Green Line Cuts Put a Spotlight on Met Council Decision-making
While the decision hasn’t changed, the conversation has shifted.
Last week, the members of the Metropolitan Council once again heard from the General Manager of Metro Transit on the essentially final determination to eliminate 24-hour service of the Green Line on weekdays. But, in the weeks since the proposal was first floated, community leaders have raised significant concerns not only about the loss of shelter for people experiencing homelessness but also the lack of engagement or transparency around the decision-making process.
With strong support from a number of Met Council members, those concerns animated the discussion at the first May meeting and galvanized commitment and energy to better integrate meaningful input from community stakeholders and agency committees.
In his presentation, Metro Transit General Manager Wes Kooistra underscored that the decision to eliminate service on the Green Line from 2 to 4 a.m. Monday through Thursday starting in August will be finalized by the end of the month. However, reacting to community and Council members’ feedback, he confirmed that Metro Transit will:
- Provide replacement bus service along the route during the hours the train is out of service
- Resource additional case managers to help direct unsheltered riders to housing services
- Contract with Wilder Research to better understand the needs of people using transit as shelter
Framing several Council members’ reaction to the presentation, Chai Lee and several Council members referenced an op-ed by Kadra Abdi, published that day in the Pioneer Press — “For the Met Council, equity has to start with inclusive decision-making.”
“This is about our work in transit service, but the concerns I’ve heard are really around how this decision got rolled out, the role of this body and other bodies in being part of that decision-making process and transparency as to why we are making those decisions,” said Council member Lynnea Atlas-Ingebretson. “I’d like to just acknowledge that we could have done better and we need to do better moving forward… How do we make sure in cases like this that our constituents have a voice — because they want one.”
Building on Atlas-Ingebretson’s comments, Council member Francisco Gonzalez, who co-chairs the Met Council’s Equity Advisory Committee (EAC), noted that agency stakeholders, like the EAC, also want a voice. “We need to be sure we engage the community, especially the EAC, on the decisions we’re going to make at an earlier stage in the process so they have the opportunity to offer meaningful input,” he said.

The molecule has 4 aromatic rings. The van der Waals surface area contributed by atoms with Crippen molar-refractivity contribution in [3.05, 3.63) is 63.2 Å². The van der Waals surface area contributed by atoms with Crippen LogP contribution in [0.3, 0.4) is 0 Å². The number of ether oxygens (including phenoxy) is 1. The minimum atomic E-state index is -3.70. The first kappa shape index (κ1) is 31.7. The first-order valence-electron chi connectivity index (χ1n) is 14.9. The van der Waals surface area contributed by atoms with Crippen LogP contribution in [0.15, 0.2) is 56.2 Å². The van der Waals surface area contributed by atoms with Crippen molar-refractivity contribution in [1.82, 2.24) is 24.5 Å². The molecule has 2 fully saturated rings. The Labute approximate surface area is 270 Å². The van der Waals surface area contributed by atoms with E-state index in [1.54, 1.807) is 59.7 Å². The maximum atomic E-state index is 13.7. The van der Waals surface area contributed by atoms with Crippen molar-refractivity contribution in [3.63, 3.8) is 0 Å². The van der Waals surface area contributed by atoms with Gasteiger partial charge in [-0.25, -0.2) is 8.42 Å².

Given the public response to the Green Line cuts, Council member Robert Lilligren emphasized the need to address both long-term engagement processes and the immediate needs of those impacted by this specific decision. “Because of the imminent decision about Green Line service, the spotlight will be on us for a bit here,” he said. “With this higher-profile decision coming out of the Met Council, we have an opportunity to at least be part of what the immediate, emergency response looks like in 2019.”
To that end, Council member Reva Chamblis pressed Kooistra to engage with the Council, as well as the EAC and community stakeholders, in how the services and outreach related to the Green Line cuts are implemented.
For Lilligren that goes beyond simply providing input, but engaging community leaders in being part of the response itself. “One of the things we learned in the encampment response is that who is providing the outreach and support and services matters,” he said. “[For instance,] in surveying community at the camp, the difference between the quality of data that a Native person administering the survey tool gathered versus a non-Native person was immense. We also learned that with the outreach… So as we struggle to find a sustainable regional solution, what’s the role of the Met Council? I think we’ll need to evolve and think about these issues in a different way.”
Meredith Vadis, the Council’s Regional Administrator, outlined some of the ways the agency is thinking about its role in that regional solution, including a potential amendment to the 2019 budget to allocate resources to address homelessness in the near term this summer and a larger $1 million commitment in the 2020 budget for permanent supportive housing services.
Met Council Chair Nora Slawik also invited a memo from Atlas-Ingebretson and other Council members delineating their concerns and recommendations around decision-making. “We’re working on our processes here, and I will take accountability as chair to say we can do better and I can do better and we will work on that,” she said.
Watch the full meeting of the Met Council here and stay tuned to the Alliance for updates!